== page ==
In the third book of the trilogy, LUCKY STRIKE, one character is kidnapped and spirited away to Mexico.  I needed some way for the antagonist to get him across the border undetected.  The novel is set in 1984, and as it happens, about that same time I happened across a place where this could happen very easily and since the novels are set in West Texas, it was entirely plausible.  Somewhat east of Big Bend National Park, there is a road that runs to the border.  I joined a group of friends on a rafting trip down the Rio Grande and the ideal spot to stop the trip was where this road crossed the river. One would have to drive a car about an hour and a half out and around the park to get down there and leave it (or have someone meet you), but that was the only way you might have  transportation back.  There’s a small bridge there leading to the small mining community of LaLinda.

Now TODAY, that bridge is still there but it is totally blocked off, but in 1984 it was wide open.  No customs, no officials on either side.  One could drive from the US to Mexico as easily as one could drive to the store. We were curious when we pulled out of the river so we drove over to see LaLinda. There was not much there and the road was rough so we quickly headed back across and home.  So I used that experience to further my plot.  The antagonist, driven by a revenge motive, was willing to drive hundreds of miles across forbidding terrain to further his aims.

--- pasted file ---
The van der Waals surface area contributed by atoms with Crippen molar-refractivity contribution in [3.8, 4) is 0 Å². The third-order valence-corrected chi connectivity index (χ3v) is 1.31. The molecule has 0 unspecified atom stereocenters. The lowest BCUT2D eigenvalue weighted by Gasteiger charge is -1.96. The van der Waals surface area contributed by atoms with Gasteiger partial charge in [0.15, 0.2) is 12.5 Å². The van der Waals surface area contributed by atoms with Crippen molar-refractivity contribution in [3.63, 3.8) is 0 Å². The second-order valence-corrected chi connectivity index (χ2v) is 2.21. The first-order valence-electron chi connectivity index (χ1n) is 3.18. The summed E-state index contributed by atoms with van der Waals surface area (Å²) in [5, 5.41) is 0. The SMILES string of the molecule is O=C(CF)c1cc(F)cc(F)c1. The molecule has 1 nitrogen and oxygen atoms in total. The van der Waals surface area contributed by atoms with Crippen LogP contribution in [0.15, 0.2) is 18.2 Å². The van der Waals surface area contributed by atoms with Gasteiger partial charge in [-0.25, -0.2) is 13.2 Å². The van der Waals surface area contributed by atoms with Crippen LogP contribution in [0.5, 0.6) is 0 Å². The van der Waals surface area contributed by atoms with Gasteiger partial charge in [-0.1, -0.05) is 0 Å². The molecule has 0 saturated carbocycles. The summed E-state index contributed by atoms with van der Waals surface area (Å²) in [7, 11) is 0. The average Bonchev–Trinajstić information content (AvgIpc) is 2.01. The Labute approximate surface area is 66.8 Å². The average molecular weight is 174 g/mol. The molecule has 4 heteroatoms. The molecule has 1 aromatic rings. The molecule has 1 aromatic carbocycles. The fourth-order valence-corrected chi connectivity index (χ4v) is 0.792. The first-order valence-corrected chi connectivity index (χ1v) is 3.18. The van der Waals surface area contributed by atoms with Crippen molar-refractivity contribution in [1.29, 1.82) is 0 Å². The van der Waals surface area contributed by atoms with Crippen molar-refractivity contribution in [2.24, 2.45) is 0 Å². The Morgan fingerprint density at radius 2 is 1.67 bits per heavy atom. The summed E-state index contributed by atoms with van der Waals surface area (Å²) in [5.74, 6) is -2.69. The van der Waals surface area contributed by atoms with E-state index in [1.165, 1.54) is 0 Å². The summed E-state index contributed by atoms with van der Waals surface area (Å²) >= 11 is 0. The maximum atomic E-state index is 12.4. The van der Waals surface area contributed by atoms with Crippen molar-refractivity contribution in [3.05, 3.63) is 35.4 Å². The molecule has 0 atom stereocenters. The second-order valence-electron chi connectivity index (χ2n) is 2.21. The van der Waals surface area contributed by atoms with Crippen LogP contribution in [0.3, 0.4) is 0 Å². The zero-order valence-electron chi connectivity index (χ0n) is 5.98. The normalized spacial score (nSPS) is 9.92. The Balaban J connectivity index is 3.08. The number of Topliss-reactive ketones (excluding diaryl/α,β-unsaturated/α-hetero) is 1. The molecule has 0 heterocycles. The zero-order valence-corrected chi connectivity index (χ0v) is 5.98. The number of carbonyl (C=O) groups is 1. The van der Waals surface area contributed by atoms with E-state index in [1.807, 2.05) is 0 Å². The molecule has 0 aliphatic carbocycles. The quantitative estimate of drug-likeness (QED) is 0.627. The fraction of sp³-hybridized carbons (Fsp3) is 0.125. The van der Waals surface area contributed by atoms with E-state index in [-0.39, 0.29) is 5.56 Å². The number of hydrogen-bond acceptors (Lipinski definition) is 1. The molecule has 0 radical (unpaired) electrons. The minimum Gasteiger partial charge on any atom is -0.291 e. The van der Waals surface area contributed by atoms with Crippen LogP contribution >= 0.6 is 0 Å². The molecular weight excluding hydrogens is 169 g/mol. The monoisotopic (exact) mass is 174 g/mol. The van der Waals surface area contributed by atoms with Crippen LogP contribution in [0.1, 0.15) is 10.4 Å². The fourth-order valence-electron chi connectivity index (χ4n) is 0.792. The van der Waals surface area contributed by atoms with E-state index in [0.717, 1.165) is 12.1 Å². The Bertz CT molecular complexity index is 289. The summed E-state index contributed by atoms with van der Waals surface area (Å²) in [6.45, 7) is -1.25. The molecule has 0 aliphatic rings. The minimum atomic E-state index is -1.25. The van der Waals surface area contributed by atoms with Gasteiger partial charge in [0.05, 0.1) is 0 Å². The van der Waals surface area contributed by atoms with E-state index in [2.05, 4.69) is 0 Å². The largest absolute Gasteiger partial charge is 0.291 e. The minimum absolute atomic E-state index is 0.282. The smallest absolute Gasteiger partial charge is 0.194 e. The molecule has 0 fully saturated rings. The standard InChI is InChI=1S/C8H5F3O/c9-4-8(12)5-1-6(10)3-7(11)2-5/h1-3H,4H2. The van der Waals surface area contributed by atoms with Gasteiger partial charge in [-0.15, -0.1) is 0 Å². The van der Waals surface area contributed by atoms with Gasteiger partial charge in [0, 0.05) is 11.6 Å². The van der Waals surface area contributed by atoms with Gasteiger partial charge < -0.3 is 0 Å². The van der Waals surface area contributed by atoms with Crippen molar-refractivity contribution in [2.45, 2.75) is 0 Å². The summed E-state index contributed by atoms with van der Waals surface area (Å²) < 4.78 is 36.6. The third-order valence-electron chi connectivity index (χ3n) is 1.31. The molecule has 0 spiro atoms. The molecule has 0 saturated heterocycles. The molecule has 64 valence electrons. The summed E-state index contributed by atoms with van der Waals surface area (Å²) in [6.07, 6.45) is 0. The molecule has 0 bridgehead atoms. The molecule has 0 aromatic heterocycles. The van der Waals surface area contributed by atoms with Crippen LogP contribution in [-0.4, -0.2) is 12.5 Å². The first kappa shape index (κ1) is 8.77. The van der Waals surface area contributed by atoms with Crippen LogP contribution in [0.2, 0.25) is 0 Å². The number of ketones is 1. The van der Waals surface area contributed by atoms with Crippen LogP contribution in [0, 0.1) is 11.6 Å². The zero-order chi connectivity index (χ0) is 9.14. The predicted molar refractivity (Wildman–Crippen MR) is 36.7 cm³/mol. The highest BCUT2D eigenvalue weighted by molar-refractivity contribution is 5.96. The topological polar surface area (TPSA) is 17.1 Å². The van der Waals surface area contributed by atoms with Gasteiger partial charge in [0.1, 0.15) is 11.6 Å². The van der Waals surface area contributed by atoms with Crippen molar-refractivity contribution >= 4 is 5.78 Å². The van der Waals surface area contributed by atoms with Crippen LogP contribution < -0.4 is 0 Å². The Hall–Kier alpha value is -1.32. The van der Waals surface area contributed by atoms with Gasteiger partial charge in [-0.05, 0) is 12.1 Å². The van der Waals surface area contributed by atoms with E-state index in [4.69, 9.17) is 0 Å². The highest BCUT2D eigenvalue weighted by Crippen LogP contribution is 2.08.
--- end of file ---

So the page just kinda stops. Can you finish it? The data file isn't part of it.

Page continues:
Another interesting tidbit about LUCKY STRIKE is contained in the opening chapter. It’s a flashback of sorts, a look back in the life of one of the primary characters in the first two books and involves an incident in North Africa during World War II -- an incident that fuels the plot in the rest of the book.  Let me digress a bit; one character in that scene is a Major Elkins. He’s mentioned at least twice in war correspondent Ernie Pyle’s writings. Ernie Pyle is one of my favorite writers and one day I was rereading one of the compilations of his work something clicked as I was reading about Major Elkins.  I shared an office for eight years with a woman whose married name was Elkins.  Pyle always mentions a little bit of the background or at least the hometown of people he encounters.  Something he said about Elkins spurred me to contact my friend and ask her, was Pyle talking about her husband Bob’s father?  The short answer was YES.